Vitamins, hangovers and just the minimum of exercise — here's how to get through Christmas without your health falling off a cliff
Surviving the Christmas season, with all its glittering parties, late-night movie marathons, and copious amounts of gluttonous food, is tough going for our health. Since we all get the chance to relax at this time of year, it tends to be the time that our bodies let their guard down, and become laden with dreaded colds, flu and, of course, hangovers. The only answer, unfortunately, is to try and make an effort to be a bit healthier around Christmas time.
But don't panic — this isn't going to be one of those articles where we encourage avoidance of all junk food and 5k runs every day over the break (shudder). Christmas is about relaxing and enjoying yourself, and by God, it's going to stay that way. This article, rather, is about the little changes you can make to feel a bit fresher — supplements, vitamins, and methods of unwinding your body, so that not every cell is screaming when you head back to work in January.
Get some sleep
Granted, we do a lot of this already around Christmas time, but we're not talking about dozing and daytime naps here. Getting proper sleep cycles at night is paramount to both your physical and mental health, so it's important to make it a priority.
Try to keep your sleep schedule as consistent as possible over the holidays, aiming to go to sleep and wake up at roughly the same times each day. Bin the screens at least an hour before you head up to bed, as the less blue light you're looking at at night, the better your sleep will be. Unwind with a book or listen to music instead.
If you're finding it hard to fall asleep at night, magnesium has been proven to help quieten and calm your nervous system and help you relax, which makes it easier to drift off. You can take it in supplements, or it can be found in foods like buckwheat, sunflower seeds, fish and leafy green veggies.
Avoid hangovers (as much as possible)
There is nothing worse than spending Christmas morning (or any morning really) smothering with a hangover. The main way to avoid them is, of course, to not drink, but we're sceptical as to how many of you will listen to that one. If you are on the drink over the Christmas break, try and keep it to sensible levels and take the necessary precautions to minimise hangovers.
When you're drinking, try to drink water as frequently as you drink alcoholic drinks. Hangovers are mostly caused by dehydration, so keeping your water intake high is a good move. When you're heading for bed, do yourself a favour and drink some Dioralyte. The solution is normally used for replacing salts and minerals after a vomiting bug, but it has all the good stuff that your body will be craving as it breaks down alcohol. Chug a pint of water with a packet of this stuff, and it'll make things much easier.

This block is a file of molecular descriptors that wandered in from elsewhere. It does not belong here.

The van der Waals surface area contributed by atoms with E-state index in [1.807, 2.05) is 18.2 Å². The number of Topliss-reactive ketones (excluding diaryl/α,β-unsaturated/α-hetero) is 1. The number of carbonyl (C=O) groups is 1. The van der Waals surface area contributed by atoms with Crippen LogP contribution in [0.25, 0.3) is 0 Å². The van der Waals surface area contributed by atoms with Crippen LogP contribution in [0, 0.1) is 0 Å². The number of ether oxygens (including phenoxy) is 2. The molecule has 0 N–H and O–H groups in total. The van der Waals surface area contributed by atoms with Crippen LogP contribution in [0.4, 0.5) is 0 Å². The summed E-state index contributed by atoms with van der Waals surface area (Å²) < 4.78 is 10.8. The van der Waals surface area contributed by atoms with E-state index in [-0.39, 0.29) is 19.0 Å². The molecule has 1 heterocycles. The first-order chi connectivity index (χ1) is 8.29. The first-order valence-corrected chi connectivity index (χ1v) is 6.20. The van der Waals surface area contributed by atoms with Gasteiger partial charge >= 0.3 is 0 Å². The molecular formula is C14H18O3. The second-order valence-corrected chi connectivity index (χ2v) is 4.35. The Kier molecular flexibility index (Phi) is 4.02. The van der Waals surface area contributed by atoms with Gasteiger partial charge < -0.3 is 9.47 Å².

It may be very tempting to head straight for a kebab or a pizza when you're done drinking, but if you can, try to steer towards healthier options. Takeaway foods are full of unhealthy fats, and your liver has to work hard to break these down. Given that it is already working hard trying to break down the alcohol, going for healthier foods with healthier fats is a much better option.
If you're still concerned about your liver, a great supplement to take is milk thistle. The herb is a traditional remedy for hangovers, having been found to protect liver cells from damage and to reduce inflammation caused by a night of drinking.
Take your vitamins
It's cold, it's wet and the flu is going around like wildfire. It's time to take your vitamins. A multi-vitamin is always a good option, but if you want specifics, these three will see you right through the season:
- Vitamin D — Since it's so dark and dreary, we're not getting much sun exposure at this time of year, which means less vitamin D. And that's pretty unfortunate, because it's exactly this vitamin that defends against the likes of respiratory infections like colds, bronchitis and pneumonia. Foods with vitamin D include fatty fish, cheese, egg yolks, and foods fortified with the vitamin like yoghurts and juices.
- Vitamin C — There's a reason you're told to douse yourself with vitamin C when you've got a cold. C is proven to reduce the length and severity of cold viruses and is essential if you're struck down over the break. Find it in citrus fruits like oranges and lemons, yellow peppers, broccoli and brussel sprouts (Christmas dinner, anyone?).
- Vitamin B (especially B12) — If you're finding your mood is quite down this week, you might be in need of some vitamin B12. B vitamins create feel-good neurotransmitters in the brain, which help with feelings of sadness and anxiety, or Seasonal Affective Disorder. These are found almost exclusively in meats, so if you're a vegetarian/ vegan, opt for supplements instead.
Get some exercise (just a little bit)
We're not talking heading to the gym first thing on St. Stephen's Day, but if the weather holds up, doesn't a crisp winter walk after dinner sound perfect? Exercise and fresh air works wonders to clear the head and get the blood pumping, and you should make sure to not avoid it completely over the break. If the weather is horrendous, some gentle yoga exercises in the warmth of the house will work just as well.
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